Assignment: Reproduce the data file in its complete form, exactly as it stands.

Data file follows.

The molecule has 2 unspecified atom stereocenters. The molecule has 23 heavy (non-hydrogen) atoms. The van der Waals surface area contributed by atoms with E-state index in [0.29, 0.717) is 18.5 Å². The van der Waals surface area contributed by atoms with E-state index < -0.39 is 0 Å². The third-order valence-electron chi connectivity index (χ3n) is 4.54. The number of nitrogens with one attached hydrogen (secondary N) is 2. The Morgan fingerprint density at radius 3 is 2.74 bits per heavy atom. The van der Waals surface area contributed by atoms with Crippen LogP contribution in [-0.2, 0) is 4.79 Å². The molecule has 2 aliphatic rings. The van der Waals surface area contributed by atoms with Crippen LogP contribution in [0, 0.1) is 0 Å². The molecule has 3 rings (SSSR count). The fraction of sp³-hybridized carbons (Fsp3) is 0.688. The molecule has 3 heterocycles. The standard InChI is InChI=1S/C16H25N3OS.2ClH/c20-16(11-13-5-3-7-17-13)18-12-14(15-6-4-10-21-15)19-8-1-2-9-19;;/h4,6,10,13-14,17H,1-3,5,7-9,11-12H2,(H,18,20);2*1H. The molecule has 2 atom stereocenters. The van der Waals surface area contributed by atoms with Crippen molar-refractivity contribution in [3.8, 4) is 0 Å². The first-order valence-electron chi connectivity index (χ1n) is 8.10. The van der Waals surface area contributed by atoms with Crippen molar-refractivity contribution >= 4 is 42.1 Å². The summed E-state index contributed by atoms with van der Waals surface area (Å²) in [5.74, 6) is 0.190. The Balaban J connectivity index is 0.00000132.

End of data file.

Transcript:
The molecule has 2 unspecified atom stereocenters. The molecule has 23 heavy (non-hydrogen) atoms. The van der Waals surface area contributed by atoms with E-state index in [0.29, 0.717) is 18.5 Å². The van der Waals surface area contributed by atoms with E-state index < -0.39 is 0 Å². The third-order valence-electron chi connectivity index (χ3n) is 4.54. The number of nitrogens with one attached hydrogen (secondary N) is 2. The Morgan fingerprint density at radius 3 is 2.74 bits per heavy atom. The van der Waals surface area contributed by atoms with Crippen LogP contribution in [-0.2, 0) is 4.79 Å². The molecule has 2 aliphatic rings. The van der Waals surface area contributed by atoms with Crippen LogP contribution in [0, 0.1) is 0 Å². The molecule has 3 rings (SSSR count). The fraction of sp³-hybridized carbons (Fsp3) is 0.688. The molecule has 3 heterocycles. The standard InChI is InChI=1S/C16H25N3OS.2ClH/c20-16(11-13-5-3-7-17-13)18-12-14(15-6-4-10-21-15)19-8-1-2-9-19;;/h4,6,10,13-14,17H,1-3,5,7-9,11-12H2,(H,18,20);2*1H. The molecule has 2 atom stereocenters. The van der Waals surface area contributed by atoms with Crippen molar-refractivity contribution in [3.8, 4) is 0 Å². The first-order valence-electron chi connectivity index (χ1n) is 8.10. The van der Waals surface area contributed by atoms with Crippen molar-refractivity contribution >= 4 is 42.1 Å². The summed E-state index contributed by atoms with van der Waals surface area (Å²) in [5.74, 6) is 0.190. The Balaban J connectivity index is 0.00000132.